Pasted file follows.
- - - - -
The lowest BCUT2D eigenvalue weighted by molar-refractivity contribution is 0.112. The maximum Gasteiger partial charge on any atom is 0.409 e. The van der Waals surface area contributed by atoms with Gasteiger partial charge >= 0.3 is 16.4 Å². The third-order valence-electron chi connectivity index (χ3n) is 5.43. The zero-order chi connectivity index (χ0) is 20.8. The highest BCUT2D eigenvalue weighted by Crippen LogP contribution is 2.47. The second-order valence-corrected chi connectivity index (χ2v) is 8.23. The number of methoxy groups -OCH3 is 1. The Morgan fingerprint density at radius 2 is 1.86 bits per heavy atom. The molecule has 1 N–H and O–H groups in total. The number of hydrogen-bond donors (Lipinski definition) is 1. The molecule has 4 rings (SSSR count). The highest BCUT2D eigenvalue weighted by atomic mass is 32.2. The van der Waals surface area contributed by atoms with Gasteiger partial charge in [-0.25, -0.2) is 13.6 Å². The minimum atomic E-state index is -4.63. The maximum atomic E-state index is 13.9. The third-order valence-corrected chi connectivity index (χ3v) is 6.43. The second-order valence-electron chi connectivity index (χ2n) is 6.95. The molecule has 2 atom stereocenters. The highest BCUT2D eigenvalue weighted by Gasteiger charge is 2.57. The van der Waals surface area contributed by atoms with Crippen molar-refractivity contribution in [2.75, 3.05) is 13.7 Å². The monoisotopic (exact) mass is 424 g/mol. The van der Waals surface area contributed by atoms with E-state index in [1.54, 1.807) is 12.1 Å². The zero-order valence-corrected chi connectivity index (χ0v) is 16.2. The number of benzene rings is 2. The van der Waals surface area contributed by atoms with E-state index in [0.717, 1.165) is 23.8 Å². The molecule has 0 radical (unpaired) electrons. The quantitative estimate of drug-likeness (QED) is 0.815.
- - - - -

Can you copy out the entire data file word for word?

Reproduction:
The lowest BCUT2D eigenvalue weighted by molar-refractivity contribution is 0.112. The maximum Gasteiger partial charge on any atom is 0.409 e. The van der Waals surface area contributed by atoms with Gasteiger partial charge >= 0.3 is 16.4 Å². The third-order valence-electron chi connectivity index (χ3n) is 5.43. The zero-order chi connectivity index (χ0) is 20.8. The highest BCUT2D eigenvalue weighted by Crippen LogP contribution is 2.47. The second-order valence-corrected chi connectivity index (χ2v) is 8.23. The number of methoxy groups -OCH3 is 1. The Morgan fingerprint density at radius 2 is 1.86 bits per heavy atom. The molecule has 1 N–H and O–H groups in total. The number of hydrogen-bond donors (Lipinski definition) is 1. The molecule has 4 rings (SSSR count). The highest BCUT2D eigenvalue weighted by atomic mass is 32.2. The van der Waals surface area contributed by atoms with Gasteiger partial charge in [-0.25, -0.2) is 13.6 Å². The minimum atomic E-state index is -4.63. The maximum atomic E-state index is 13.9. The third-order valence-corrected chi connectivity index (χ3v) is 6.43. The second-order valence-electron chi connectivity index (χ2n) is 6.95. The molecule has 2 atom stereocenters. The highest BCUT2D eigenvalue weighted by Gasteiger charge is 2.57. The van der Waals surface area contributed by atoms with Crippen molar-refractivity contribution in [2.75, 3.05) is 13.7 Å². The monoisotopic (exact) mass is 424 g/mol. The van der Waals surface area contributed by atoms with E-state index in [1.54, 1.807) is 12.1 Å². The zero-order valence-corrected chi connectivity index (χ0v) is 16.2. The number of benzene rings is 2. The van der Waals surface area contributed by atoms with E-state index in [0.717, 1.165) is 23.8 Å². The molecule has 0 radical (unpaired) electrons. The quantitative estimate of drug-likeness (QED) is 0.815.